Put Your Business On The Map With Local SEO

BY Tami Brehse In Profitability On Jun 22, 2017 With 2 Comments

Put your business on the map.jpg

By now you probably know your website needs to be mobile optimized. But do you understand why?

For starters, 60% of Americans’ time spent online is now done via mobile device. Yep, the tipping point has passed, with consumers using mobile devices more than their desktops or laptops.

But there’s a much a more significant stat for your business. 50% of consumers who do a local search on their smartphone visit a store within a day, while 18% of those local searches result in a sale. That’s huge! What other marketing outlet yields an 18% conversion rate?

By combining your mobile-friendly website with local search engine optimization (also known as local SEO), you’ll help purchase-ready consumers in your area find you, visit your store and make a purchase, faster and more efficiently than ever before.

In this post, we’ll look at three main areas on which to focus: your website, review sites and social media.

Your Website

First and foremost: your website.

Believe it or not, search engines can find your business even if you don’t have website (through other people’s social media posts and online reviews), but it’s a whole lot more difficult, not to mention frustrating for consumers who might be trying to learn more about you.

Make sure your website clearly and prominently displays what’s known as NAP—your name, address and phone number. It sounds like common sense, but you’d be surprised how many companies neglect to include this critical information or bury it away on some hard-to-find website page.

An easy way to make sure your NAP is accessible is to include it in your site’s footer, so it automatically loads with every page on the site, as well as on a dedicated contact page.

Additionally, make sure your NAP is actual text on the site rather than an image. If you can take your cursor and highlight the individual lines of text in your name and address, you’re good to go. If you can only select a larger square around the NAP, they may be part of an image file.  

Next, include your location in the page title and meta description of every page on your website. For example, if you sell sporting goods in Dallas, your site page titles might look something like this:

  • Sporting Apparel | Dallas, Texas
  • Team Sports Gear | Dallas, Texas
  • Athletic Shoes | Dallas, Texas

And so on.

If you’re unfamiliar with how to update your page titles and meta descriptions, ask your webmaster or developer for help.

Local search results.png

Making your NAP easily accessible helps Google include you in local search results, like those seen above

Review Sites

Online reviews are more important than ever, not only in the purchasing decisions of new customers, but for local SEO.

Search engines use reviews to help decide which listings to show searchers—after all, why would they want to show searchers a business with an average one-star rating over one that has five stars?

To gain local SEO juice from online reviews, actively ask your customers to leave reviews on third-party review sites. There are many to choose from; Google Reviews, Yelp, Bing and Yellowpages.com are all good places to start.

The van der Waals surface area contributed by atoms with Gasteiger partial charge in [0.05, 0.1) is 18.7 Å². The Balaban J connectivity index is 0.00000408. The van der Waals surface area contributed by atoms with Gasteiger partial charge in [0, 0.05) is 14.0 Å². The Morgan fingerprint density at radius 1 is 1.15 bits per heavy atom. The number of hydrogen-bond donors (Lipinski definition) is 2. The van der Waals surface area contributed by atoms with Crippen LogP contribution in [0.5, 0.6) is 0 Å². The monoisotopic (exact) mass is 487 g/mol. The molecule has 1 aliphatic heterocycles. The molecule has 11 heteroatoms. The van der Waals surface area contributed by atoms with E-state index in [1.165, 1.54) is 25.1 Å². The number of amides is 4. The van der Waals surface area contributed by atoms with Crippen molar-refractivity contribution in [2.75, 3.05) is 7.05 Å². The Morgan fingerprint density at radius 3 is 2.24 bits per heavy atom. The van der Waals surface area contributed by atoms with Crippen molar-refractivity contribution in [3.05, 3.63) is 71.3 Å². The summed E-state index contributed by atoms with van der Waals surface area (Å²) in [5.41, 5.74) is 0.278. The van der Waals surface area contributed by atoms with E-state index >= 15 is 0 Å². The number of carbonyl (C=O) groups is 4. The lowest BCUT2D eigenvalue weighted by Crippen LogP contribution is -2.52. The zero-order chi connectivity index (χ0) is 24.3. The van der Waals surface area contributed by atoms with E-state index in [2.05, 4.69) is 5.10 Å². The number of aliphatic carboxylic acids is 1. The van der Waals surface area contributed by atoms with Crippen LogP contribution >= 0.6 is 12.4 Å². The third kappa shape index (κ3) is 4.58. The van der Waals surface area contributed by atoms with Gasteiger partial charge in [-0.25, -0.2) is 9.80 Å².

Asking for reviews is scary. What if someone has something bad to say?! One strategy that works well to mitigate negative reviews is to give your customers an option, like so:

If you’re happy with your purchase/service, please click here to leave a great review! If you’re dissatisfied for any reason, please contact us so we can help correct the issue right away.

In most cases, a customer doesn’t want to leave a bad review. It’s an avenue of last resort when they haven’t been able to get their problem fixed via any other channel. By making your customer service easily accessible and actively seeking out positive reviews, you’ll kill two birds with one stone.

Finally, if you do receive a bad review, don’t just let it sit there. Follow our seven tips for responding to negative reviews.

Social Media

The last leg of the triangle in our local SEO discussion is social media. While social media is not a primary channel for acquiring customers (instead it should be used to build a connection with your fans), it is an important source of information for search engines.

Facebook NAP.pngYour Facebook page, for example, should contain up-to-date information on your business name, address and phone number, along with other useful information like your daily hours and any weekly specials that are of interest to most customers (i.e. daily happy hour from 4-6 or 25% off all service packages on Mondays).

Search engines also keep an eye on the way users engage with your business. For example, platforms like Facebook and Foursquare allow users to “check in” at local businesses. If your location receives 10 times as many check-ins as your competitor, that might say something about the quality of your company.

For best local SEO results, keep your social media profiles current and populate them regularly with fresh content. Behind-the-scenes photos, information on new products and sales and industry news typically perform well for businesses.

It’s worthwhile to note that while these tips will get you started, we’ve only scratched the surface of local SEO. To dig deeper on the topic, we highly recommend Moz’s Local Search Learning Center, which is jam-packed with information on every facet of local SEO.

Happy optimizing!

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